alexa Alterations of Mitochondrial Respiration and Complex I Activity in Mononucleate Cells from Psoriatic Patients: Possible Involvement of GRIM-19-STAT3α/β | Open Access Journals
ISSN: 2155-9899
Journal of Clinical & Cellular Immunology
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Alterations of Mitochondrial Respiration and Complex I Activity in Mononucleate Cells from Psoriatic Patients: Possible Involvement of GRIM-19-STAT3α/β

Rosella Scrima1, Claudia Piccoli1, Giovanni Quarato1, Maria Ripoli1, Mario Mastrolonardo2 and Nazzareno Capitanio1*
1Department of Clinical and Experimental Medicine, University of Foggia, Foggia, Italy
2Medical and Surgical Sciences, University of Foggia, Foggia, Italy
Corresponding Author : Nazzareno Capitanio
Department of Clinical and Experimental Medicine
University of Foggia, Via L. Pinto
c/o OO.RR., 71100 Foggia, Italy
Tel: +39 0881 711148
Fax: +39 0881 588028
E-mail: [email protected]
Received: November 18, 2013; Accepted: January 07, 2014; Published: January 17, 2014
Citation: Scrima R, Piccoli C, Quarato G, Ripoli M, Mastrolonardo M, et al. (2014) Alterations of Mitochondrial Respiration and Complex I Activity in Mononucleate Cells from Psoriatic Patients: Possible Involvement of GRIM-19-STAT3α/β. J Clin Cell Immunol 5:184. doi:10.4172/2155-9899.1000184
Copyright: © 2014 Scrima R, et al. This is an open-access article distributed under the terms of the Creative Commons Attribution License, which permits unrestricted use, distribution, and reproduction in any medium, provided the original author and source are credited.
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Abstract

Objective: Although the pathogenesis of psoriasis is largely unknown accumulating evidences configure it as an immune-mediated disease determined through cytokines-mediated positive loops between activated lymphocytes subsets and keratinocytes. Mitochondria in addition to their role in the cell bioenergetics are now recognized as a decisional hub in controlling the immunological response. In the present study we compared mitochondria-related functions of PBMC between psoriatic patients and healthy controls.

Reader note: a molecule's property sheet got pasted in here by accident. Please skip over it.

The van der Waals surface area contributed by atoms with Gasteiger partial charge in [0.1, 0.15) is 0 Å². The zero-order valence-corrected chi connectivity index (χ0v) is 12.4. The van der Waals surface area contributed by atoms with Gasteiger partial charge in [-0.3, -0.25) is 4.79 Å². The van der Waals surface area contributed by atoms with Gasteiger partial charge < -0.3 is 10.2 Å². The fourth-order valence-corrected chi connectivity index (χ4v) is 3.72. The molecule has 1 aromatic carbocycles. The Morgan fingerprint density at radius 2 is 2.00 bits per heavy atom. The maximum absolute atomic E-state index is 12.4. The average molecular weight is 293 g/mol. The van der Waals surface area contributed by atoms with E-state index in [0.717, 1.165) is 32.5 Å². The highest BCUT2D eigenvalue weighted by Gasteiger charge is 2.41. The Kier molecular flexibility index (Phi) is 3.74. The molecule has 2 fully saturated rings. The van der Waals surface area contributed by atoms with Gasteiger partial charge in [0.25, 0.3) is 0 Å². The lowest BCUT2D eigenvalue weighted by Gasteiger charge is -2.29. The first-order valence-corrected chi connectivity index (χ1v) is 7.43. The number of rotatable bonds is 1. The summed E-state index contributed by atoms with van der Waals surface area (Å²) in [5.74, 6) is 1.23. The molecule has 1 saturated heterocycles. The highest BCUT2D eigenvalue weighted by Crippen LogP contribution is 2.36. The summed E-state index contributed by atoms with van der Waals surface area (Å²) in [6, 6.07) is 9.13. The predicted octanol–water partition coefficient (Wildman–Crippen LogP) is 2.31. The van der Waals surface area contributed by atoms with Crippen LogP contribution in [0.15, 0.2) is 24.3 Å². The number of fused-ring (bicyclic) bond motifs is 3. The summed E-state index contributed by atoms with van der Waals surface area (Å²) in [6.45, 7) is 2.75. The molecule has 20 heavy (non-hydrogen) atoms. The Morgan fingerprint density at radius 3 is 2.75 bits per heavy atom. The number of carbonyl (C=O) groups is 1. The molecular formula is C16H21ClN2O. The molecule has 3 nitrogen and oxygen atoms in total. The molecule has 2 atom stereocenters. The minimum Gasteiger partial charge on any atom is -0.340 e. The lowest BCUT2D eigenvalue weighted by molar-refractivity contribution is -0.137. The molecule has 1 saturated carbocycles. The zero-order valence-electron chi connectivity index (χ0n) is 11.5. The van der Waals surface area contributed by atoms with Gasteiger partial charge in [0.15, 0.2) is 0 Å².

Methods: Freshly isolated PBMC from eleven psoriatic patients and nine healthy controls were subjected to mitochondria-dependent respiratory activity measurements by high-resolution oxymetry and the specific activity of respiratory chain complexes assessed by spectrophotometric assays. Quantitative RT-PCR and immunoblotting were applied to detect the level of selected transcripts and proteins respectively.

Results: Respirometric analysis unveiled in patients’ cells a significant three-fold increase of oligomycinsensitive endogenous mitochondria-driven oxygen consumption, which was traceable back to a specific increased activity of the respiratory chain complex I. Analysis by quantitative RT-PCR of transcription factors regulating the mitochondrial biogenesis did not result in significant changes between patients and control cells and was confirmed by the unaffected expression of the complex I subunits. Treatment of either patients’ or control cells with isoproterenol and IBMX ruled out the involvement of a cAMP-PKA-mediated post-transcriptional modification of the respiratory complex. GRIM19 a pleiotropic protein, involved in the structural and functional stabilization of complex I and in the mitochondrial translocation of STAT3 was significantly up-regulated in patients’ cells. Phosphorylation at S727 of STAT3 was increased in patients’cells, which, in addition, unveiled a shift in the relative expression of the STAT3α/β splisoforms.

Conclusion: Altogether the results obtained suggest the occurrence in circulating mononucleate cells from psoriatic patients of an altered activity of complex I likely mediated by up-regulation of GRIM19/STAT3β, which might lead to a chronic activation of T-lymphocytes thereby contributing to the development of psoriasis.

Keywords
Psoriasis; Peripheral blood mononuclear cells; Mitochondria; Respiratory chain; Complex I; GRIM19; STAT3
Introduction